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Country Reports

Niger Country Report

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Risk Level

Low
Moderate
Elevated
High
Very High
Severe
Extreme

Overview

Executive Summary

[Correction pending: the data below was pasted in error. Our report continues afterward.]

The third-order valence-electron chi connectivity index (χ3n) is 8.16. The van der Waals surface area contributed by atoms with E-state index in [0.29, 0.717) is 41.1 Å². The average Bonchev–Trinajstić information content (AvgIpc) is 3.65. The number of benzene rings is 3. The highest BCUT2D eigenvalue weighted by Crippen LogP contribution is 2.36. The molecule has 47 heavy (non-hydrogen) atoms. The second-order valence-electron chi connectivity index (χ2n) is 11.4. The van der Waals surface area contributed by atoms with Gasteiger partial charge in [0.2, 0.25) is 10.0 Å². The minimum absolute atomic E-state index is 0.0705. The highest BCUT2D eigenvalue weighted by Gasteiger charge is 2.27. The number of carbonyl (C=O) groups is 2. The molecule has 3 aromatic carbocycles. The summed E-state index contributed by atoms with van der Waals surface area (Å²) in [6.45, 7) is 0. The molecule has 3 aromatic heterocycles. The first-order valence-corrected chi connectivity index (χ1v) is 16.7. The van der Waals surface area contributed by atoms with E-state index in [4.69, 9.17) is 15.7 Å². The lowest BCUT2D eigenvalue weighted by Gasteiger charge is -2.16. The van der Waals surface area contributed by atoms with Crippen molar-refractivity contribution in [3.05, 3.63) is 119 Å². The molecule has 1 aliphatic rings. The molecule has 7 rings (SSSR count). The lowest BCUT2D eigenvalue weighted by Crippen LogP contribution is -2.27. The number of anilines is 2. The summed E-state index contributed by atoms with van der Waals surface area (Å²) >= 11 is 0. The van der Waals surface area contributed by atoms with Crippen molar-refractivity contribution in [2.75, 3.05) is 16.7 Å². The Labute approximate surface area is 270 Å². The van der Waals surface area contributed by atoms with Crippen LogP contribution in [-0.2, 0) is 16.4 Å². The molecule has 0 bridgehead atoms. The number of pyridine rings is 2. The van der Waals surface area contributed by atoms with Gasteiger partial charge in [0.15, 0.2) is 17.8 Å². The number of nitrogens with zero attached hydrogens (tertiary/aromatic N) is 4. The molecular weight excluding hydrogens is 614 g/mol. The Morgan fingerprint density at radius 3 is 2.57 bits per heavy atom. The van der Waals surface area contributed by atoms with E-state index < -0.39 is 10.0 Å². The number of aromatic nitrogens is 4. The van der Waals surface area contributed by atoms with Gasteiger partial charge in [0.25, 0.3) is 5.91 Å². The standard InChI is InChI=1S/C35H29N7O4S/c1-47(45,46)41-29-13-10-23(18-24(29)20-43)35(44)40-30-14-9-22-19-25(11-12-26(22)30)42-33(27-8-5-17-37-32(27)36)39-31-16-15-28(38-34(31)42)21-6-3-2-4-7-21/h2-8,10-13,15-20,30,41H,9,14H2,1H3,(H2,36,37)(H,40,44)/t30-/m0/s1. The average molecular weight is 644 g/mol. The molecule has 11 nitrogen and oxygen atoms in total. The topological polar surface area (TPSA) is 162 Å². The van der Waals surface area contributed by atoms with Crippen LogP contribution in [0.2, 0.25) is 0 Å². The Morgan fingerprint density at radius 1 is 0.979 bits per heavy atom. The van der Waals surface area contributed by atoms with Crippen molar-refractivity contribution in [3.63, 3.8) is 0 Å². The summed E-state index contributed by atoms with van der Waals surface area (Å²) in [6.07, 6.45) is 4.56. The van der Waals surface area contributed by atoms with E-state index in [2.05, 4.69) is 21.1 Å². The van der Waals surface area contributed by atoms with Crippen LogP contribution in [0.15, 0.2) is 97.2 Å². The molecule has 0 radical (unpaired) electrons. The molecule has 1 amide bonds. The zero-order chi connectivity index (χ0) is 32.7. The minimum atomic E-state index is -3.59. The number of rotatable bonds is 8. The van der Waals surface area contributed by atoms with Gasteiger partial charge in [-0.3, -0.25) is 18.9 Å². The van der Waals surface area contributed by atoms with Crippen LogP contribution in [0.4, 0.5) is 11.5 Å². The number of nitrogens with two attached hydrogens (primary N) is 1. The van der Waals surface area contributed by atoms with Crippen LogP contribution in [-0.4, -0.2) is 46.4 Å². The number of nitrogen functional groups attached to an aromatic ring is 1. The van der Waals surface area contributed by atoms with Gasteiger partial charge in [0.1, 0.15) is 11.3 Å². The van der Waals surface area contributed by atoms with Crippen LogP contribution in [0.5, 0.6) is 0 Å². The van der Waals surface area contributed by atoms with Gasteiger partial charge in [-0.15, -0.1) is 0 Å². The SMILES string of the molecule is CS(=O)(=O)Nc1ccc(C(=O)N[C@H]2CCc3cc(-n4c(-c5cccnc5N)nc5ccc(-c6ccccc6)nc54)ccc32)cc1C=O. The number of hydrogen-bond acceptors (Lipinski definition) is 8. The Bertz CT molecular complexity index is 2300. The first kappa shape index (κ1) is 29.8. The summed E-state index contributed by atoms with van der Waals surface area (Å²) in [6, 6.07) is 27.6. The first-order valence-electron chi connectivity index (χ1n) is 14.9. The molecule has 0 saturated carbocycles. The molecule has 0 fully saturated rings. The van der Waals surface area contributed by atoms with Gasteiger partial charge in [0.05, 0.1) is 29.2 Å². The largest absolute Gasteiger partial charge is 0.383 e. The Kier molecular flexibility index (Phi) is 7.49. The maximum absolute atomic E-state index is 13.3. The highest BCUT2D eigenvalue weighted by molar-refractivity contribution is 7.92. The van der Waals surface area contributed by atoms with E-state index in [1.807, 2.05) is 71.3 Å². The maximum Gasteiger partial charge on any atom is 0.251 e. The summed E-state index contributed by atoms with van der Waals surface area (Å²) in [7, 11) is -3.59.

President Issoufou, who first came to power in 2011, has stated that he will not stand for re-election in 2021 at the end of his two-term mandate, or amend the constitution to extend presidential term limits. Interior Minister Mohamed Bazoum was named in March 2019 as the ruling PNDS presidential candidate, likely ensuring policy continuity if elected. Issoufou will continue to enjoy strong donor support from the West due to his co-operation in counter-terrorism and reducing migration. Terrorism risks in Niger are very high, with jihadist attacks and kidnappings likely to escalate particularly in the western Tillaberi region, where there is a spillover of terrorist activity from Mali, and the southeastern Diffa region due to increased Boko Haram assaults. The capital, Niamey, will remain an aspirational target for Islamist militants. Anti-government protests over the high cost of living, perceived corruption, insecurity, and foreign military bases are likely to persist throughout 2019 in major towns including Niamey, Agadez, Arlit, and Zinder. Strong responses from security forces will probably disperse demonstrations quickly. Real GDP growth is expected to stay robust, averaging around 5.7% during 2018–22, before gradually declining thereafter. Falling uranium prices are encouraging economic diversification, with investments focused on the crude oil sector where medium-term prospects are positive. With Chinese investors maintaining strong interest in the Agadem crude oil block and the refinery in Zinder town, increased energy-sector investment is likely. The government's budgets will remain extremely dependent on external financing from donor aid and grants. As a result, Niger faces the challenge of avoiding debt accumulation to finance its costly poverty reduction programmes. Niger previously failed to meet some of its fiscal targets, but under IMF supervision, the government is now likely to improve its fiscal capacity while tightening budgetary controls in the near term.